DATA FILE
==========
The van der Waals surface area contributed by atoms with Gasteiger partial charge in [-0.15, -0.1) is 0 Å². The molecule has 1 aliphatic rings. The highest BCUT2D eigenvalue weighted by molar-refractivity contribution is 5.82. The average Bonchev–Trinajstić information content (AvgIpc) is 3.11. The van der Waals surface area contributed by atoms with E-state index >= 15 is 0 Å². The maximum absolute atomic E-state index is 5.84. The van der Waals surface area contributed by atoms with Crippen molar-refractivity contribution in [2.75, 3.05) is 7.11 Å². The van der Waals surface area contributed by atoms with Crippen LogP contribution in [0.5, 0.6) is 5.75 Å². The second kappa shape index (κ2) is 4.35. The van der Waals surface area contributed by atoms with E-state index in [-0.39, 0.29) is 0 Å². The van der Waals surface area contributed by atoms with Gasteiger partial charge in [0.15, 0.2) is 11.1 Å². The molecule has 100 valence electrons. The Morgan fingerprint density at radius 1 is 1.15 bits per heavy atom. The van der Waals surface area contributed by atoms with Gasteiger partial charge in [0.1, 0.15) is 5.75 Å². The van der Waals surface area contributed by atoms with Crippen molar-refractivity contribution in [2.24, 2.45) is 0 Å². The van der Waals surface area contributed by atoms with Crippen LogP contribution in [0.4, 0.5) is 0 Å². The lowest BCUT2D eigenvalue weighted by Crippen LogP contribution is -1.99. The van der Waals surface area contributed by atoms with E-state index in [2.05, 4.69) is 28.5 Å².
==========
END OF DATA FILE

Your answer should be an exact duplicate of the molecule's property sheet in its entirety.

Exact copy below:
The van der Waals surface area contributed by atoms with Gasteiger partial charge in [-0.15, -0.1) is 0 Å². The molecule has 1 aliphatic rings. The highest BCUT2D eigenvalue weighted by molar-refractivity contribution is 5.82. The average Bonchev–Trinajstić information content (AvgIpc) is 3.11. The van der Waals surface area contributed by atoms with E-state index >= 15 is 0 Å². The maximum absolute atomic E-state index is 5.84. The van der Waals surface area contributed by atoms with Crippen molar-refractivity contribution in [2.75, 3.05) is 7.11 Å². The van der Waals surface area contributed by atoms with Crippen LogP contribution in [0.5, 0.6) is 5.75 Å². The second kappa shape index (κ2) is 4.35. The van der Waals surface area contributed by atoms with E-state index in [-0.39, 0.29) is 0 Å². The van der Waals surface area contributed by atoms with Gasteiger partial charge in [0.15, 0.2) is 11.1 Å². The molecule has 100 valence electrons. The Morgan fingerprint density at radius 1 is 1.15 bits per heavy atom. The van der Waals surface area contributed by atoms with Gasteiger partial charge in [0.1, 0.15) is 5.75 Å². The van der Waals surface area contributed by atoms with Crippen molar-refractivity contribution in [2.24, 2.45) is 0 Å². The van der Waals surface area contributed by atoms with Crippen LogP contribution in [0.4, 0.5) is 0 Å². The lowest BCUT2D eigenvalue weighted by Crippen LogP contribution is -1.99. The van der Waals surface area contributed by atoms with E-state index in [2.05, 4.69) is 28.5 Å².